Radel and a friend of his met an undercover agent at a restaurant in Dupont Circle at 10 p.m. on Oct. 29, prosecutors said in court. Radel asked the friend and the agent to go with him to his home. The agent declined. Radel then purchased 3.5 grams of cocaine, estimated to be worth $250, from the agent in his car.

After the transaction was made, officers stormed the vehicle, and Radel dropped the drugs. He allegedly invited the officers back to his apartment to discuss the incident. When officers went to the home, they found a vial containing cocaine.

Judge Robert S. Tignor sentenced Radel to one year on probation while he undergoes treatment in Florida. Radel said he is also seeking counseling in the District. Tignor said he took into account that this was Radel’s first offense. If Radel violates the probation, he will have to serve 180 days in jail. He also had to pay a $260 fee. His attorney had sought six months probation at the court hearing.

“Your honor, I apologize for what I’ve done,” Radel told the judge. “I hit a bottom and I realize I need help.”

“I am so sorry to be here,” he said. “I have let my constituents, my country and my family down. I want to come out of this stronger and I intend to do that, to be a better man, a better husband and continuing serving this country.”

If Radel completes probation, he won’t have a conviction on his record, according to the U.S. attorney’s office.

Radel, 37, was elected last November with 63 percent of the vote. He represents Florida’s 19th Congressional District, which includes Fort Myers, Naples, Cape Coral, Bonita Springs and Marco Island. In a statement issued after he was charged Tuesday, Radel expressed profound regret for his actions and said they stemmed in part from an addiction to alcohol. “I struggle with the disease of alcoholism, and this led to an extremely irresponsible choice,” he said. “As the father of a young son and a husband to a loving wife, I need to get help so I can be a better man for both of them . . . I know I have a problem and will do whatever is necessary to overcome it.”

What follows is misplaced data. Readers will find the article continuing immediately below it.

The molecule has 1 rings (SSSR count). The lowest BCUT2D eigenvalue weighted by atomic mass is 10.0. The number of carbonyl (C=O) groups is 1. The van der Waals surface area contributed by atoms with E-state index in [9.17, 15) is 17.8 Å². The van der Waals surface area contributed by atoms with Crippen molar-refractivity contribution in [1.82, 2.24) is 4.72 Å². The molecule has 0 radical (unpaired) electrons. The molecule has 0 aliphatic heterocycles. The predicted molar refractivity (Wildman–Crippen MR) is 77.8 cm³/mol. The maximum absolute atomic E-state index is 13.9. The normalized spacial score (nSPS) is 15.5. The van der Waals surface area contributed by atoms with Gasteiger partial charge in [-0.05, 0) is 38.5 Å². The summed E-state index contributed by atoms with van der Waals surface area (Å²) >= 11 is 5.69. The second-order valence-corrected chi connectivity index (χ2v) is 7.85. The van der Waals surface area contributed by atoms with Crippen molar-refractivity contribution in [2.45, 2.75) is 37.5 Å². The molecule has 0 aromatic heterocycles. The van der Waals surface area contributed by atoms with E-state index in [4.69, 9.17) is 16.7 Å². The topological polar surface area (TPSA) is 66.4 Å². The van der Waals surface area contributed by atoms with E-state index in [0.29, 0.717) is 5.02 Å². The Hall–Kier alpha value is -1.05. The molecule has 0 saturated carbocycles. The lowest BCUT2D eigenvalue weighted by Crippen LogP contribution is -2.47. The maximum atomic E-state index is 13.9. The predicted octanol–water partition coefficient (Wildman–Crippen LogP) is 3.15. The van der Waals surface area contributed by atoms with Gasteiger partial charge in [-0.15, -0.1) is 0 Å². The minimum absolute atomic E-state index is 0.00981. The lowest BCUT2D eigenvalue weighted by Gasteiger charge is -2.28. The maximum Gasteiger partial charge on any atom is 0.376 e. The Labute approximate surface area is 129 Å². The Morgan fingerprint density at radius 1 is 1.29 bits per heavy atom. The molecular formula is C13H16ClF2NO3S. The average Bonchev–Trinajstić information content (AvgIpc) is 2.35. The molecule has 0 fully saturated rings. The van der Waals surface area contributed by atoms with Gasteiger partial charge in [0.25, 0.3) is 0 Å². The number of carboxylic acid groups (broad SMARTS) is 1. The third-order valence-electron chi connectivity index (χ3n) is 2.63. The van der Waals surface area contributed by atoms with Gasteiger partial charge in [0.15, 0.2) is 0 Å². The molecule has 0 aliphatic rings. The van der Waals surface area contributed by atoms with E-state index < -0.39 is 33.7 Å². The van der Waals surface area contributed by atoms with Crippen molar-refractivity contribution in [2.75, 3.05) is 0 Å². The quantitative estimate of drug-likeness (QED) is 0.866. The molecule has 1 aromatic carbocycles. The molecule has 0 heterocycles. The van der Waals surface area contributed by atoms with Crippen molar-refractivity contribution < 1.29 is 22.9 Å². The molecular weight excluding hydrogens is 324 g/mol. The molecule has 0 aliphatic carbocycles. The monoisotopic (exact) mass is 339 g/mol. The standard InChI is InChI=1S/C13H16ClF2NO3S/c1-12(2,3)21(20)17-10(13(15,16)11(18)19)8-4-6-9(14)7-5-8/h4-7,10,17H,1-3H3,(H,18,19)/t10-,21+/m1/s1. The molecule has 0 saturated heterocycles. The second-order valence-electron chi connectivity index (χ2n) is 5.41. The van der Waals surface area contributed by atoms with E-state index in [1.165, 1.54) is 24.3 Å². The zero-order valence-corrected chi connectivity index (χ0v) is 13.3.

Michael Steel, a spokesman for House Speaker John A. Boehner (R-Ohio), said the matter will be dealt with outside the halls of Congress. “Members of Congress should be held to the highest standards, and the alleged crime will be handled by the courts,” Steel said. “Beyond that, this is between Representative Radel, his family and his constituents.”

But Radel’s case will also be examined by the House Ethics Committee. House rules require the panel to launch a preliminary investigation any time a member is indicted or charged with criminal conduct.

Radel did not participate in House votes Monday evening. But he has been casting votes in recent weeks, including on the day of and the day after the alleged cocaine purchase. He recently co-sponsored a bipartisan bill to reform the nation’s mandatory minimum sentencing laws for drug offenses.

November 20, 2013 in Celebrity sentencings, Criminal Sentences Alternatives, Drug Offense Sentencing, Offender Characteristics | Permalink | Comments (10) | TrackBack (0)

Missouri mass murderer gets two last-minute execution stays from two federal judges... UPDATE: stays reversed, execution completed

As reported in this new Reuters article, "[t]wo federal judges granted a serial killer stays of execution on Tuesday hours before he was to be put to death, allowing him to challenge Missouri's new lethal drug protocol and his mental competence, and the state immediately appealed the rulings."  Here is more: